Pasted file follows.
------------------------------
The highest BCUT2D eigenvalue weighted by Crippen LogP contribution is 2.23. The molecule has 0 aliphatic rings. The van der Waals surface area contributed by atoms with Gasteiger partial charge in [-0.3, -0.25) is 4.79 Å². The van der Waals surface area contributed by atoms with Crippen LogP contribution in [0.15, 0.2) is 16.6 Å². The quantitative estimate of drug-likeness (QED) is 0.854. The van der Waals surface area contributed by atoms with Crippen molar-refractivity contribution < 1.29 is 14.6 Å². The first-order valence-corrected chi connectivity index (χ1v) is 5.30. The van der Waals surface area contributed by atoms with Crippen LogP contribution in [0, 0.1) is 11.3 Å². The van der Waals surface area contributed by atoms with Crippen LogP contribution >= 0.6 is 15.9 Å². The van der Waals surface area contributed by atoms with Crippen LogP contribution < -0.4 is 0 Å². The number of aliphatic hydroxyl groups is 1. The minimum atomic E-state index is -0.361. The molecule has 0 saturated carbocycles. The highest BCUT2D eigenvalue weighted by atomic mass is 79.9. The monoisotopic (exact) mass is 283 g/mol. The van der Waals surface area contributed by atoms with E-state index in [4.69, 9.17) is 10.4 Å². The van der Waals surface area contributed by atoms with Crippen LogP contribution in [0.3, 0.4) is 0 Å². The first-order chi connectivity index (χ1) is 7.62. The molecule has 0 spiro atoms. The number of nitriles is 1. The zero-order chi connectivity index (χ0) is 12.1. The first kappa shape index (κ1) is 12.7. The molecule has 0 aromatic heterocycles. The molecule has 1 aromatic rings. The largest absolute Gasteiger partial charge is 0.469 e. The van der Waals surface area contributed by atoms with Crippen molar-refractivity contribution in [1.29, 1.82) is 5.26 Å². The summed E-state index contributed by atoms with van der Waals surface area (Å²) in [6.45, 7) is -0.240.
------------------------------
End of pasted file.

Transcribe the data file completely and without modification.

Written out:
The highest BCUT2D eigenvalue weighted by Crippen LogP contribution is 2.23. The molecule has 0 aliphatic rings. The van der Waals surface area contributed by atoms with Gasteiger partial charge in [-0.3, -0.25) is 4.79 Å². The van der Waals surface area contributed by atoms with Crippen LogP contribution in [0.15, 0.2) is 16.6 Å². The quantitative estimate of drug-likeness (QED) is 0.854. The van der Waals surface area contributed by atoms with Crippen molar-refractivity contribution < 1.29 is 14.6 Å². The first-order valence-corrected chi connectivity index (χ1v) is 5.30. The van der Waals surface area contributed by atoms with Crippen LogP contribution in [0, 0.1) is 11.3 Å². The van der Waals surface area contributed by atoms with Crippen LogP contribution >= 0.6 is 15.9 Å². The van der Waals surface area contributed by atoms with Crippen LogP contribution < -0.4 is 0 Å². The number of aliphatic hydroxyl groups is 1. The minimum atomic E-state index is -0.361. The molecule has 0 saturated carbocycles. The highest BCUT2D eigenvalue weighted by atomic mass is 79.9. The monoisotopic (exact) mass is 283 g/mol. The van der Waals surface area contributed by atoms with E-state index in [4.69, 9.17) is 10.4 Å². The van der Waals surface area contributed by atoms with Crippen LogP contribution in [0.3, 0.4) is 0 Å². The first-order chi connectivity index (χ1) is 7.62. The molecule has 0 spiro atoms. The number of nitriles is 1. The zero-order chi connectivity index (χ0) is 12.1. The first kappa shape index (κ1) is 12.7. The molecule has 0 aromatic heterocycles. The molecule has 1 aromatic rings. The largest absolute Gasteiger partial charge is 0.469 e. The van der Waals surface area contributed by atoms with Crippen molar-refractivity contribution in [1.29, 1.82) is 5.26 Å². The summed E-state index contributed by atoms with van der Waals surface area (Å²) in [6.45, 7) is -0.240.